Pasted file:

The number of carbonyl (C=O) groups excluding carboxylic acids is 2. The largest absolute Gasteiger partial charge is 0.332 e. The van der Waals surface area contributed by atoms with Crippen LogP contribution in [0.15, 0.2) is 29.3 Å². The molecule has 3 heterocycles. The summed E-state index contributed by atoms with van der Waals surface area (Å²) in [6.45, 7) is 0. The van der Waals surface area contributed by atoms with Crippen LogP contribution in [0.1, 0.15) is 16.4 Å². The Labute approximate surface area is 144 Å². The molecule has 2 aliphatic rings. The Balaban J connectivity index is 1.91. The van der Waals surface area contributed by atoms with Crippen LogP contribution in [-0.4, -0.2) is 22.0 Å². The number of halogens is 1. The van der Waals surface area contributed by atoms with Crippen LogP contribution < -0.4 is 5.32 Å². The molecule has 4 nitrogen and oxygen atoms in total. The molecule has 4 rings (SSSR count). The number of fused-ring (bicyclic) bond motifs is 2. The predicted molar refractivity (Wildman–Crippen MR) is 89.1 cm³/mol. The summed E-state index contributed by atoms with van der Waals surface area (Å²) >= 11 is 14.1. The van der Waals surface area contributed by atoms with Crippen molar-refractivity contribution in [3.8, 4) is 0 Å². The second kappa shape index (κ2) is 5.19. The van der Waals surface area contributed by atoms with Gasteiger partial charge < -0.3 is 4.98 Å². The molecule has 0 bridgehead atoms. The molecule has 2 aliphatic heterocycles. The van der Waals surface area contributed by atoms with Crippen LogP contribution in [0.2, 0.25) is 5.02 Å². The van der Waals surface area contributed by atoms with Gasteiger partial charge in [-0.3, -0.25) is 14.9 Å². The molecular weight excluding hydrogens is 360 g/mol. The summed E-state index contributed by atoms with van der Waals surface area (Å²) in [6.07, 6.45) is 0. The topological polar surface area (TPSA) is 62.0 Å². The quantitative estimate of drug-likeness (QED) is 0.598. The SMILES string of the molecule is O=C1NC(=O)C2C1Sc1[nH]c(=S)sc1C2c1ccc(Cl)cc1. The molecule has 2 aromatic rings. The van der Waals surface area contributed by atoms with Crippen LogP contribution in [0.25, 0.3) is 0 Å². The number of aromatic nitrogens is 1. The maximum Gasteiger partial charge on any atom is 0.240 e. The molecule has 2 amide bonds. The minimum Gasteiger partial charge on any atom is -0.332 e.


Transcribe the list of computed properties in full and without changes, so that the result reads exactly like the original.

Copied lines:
The number of carbonyl (C=O) groups excluding carboxylic acids is 2. The largest absolute Gasteiger partial charge is 0.332 e. The van der Waals surface area contributed by atoms with Crippen LogP contribution in [0.15, 0.2) is 29.3 Å². The molecule has 3 heterocycles. The summed E-state index contributed by atoms with van der Waals surface area (Å²) in [6.45, 7) is 0. The van der Waals surface area contributed by atoms with Crippen LogP contribution in [0.1, 0.15) is 16.4 Å². The Labute approximate surface area is 144 Å². The molecule has 2 aliphatic rings. The Balaban J connectivity index is 1.91. The van der Waals surface area contributed by atoms with Crippen LogP contribution in [-0.4, -0.2) is 22.0 Å². The number of halogens is 1. The van der Waals surface area contributed by atoms with Crippen LogP contribution < -0.4 is 5.32 Å². The molecule has 4 nitrogen and oxygen atoms in total. The molecule has 4 rings (SSSR count). The number of fused-ring (bicyclic) bond motifs is 2. The predicted molar refractivity (Wildman–Crippen MR) is 89.1 cm³/mol. The summed E-state index contributed by atoms with van der Waals surface area (Å²) >= 11 is 14.1. The van der Waals surface area contributed by atoms with Crippen molar-refractivity contribution in [3.8, 4) is 0 Å². The second kappa shape index (κ2) is 5.19. The van der Waals surface area contributed by atoms with Gasteiger partial charge < -0.3 is 4.98 Å². The molecule has 0 bridgehead atoms. The molecule has 2 aliphatic heterocycles. The van der Waals surface area contributed by atoms with Crippen LogP contribution in [0.2, 0.25) is 5.02 Å². The van der Waals surface area contributed by atoms with Gasteiger partial charge in [-0.3, -0.25) is 14.9 Å². The molecular weight excluding hydrogens is 360 g/mol. The summed E-state index contributed by atoms with van der Waals surface area (Å²) in [6.07, 6.45) is 0. The topological polar surface area (TPSA) is 62.0 Å². The quantitative estimate of drug-likeness (QED) is 0.598. The SMILES string of the molecule is O=C1NC(=O)C2C1Sc1[nH]c(=S)sc1C2c1ccc(Cl)cc1. The molecule has 2 aromatic rings. The van der Waals surface area contributed by atoms with Crippen LogP contribution in [0.25, 0.3) is 0 Å². The number of aromatic nitrogens is 1. The maximum Gasteiger partial charge on any atom is 0.240 e. The molecule has 2 amide bonds. The minimum Gasteiger partial charge on any atom is -0.332 e.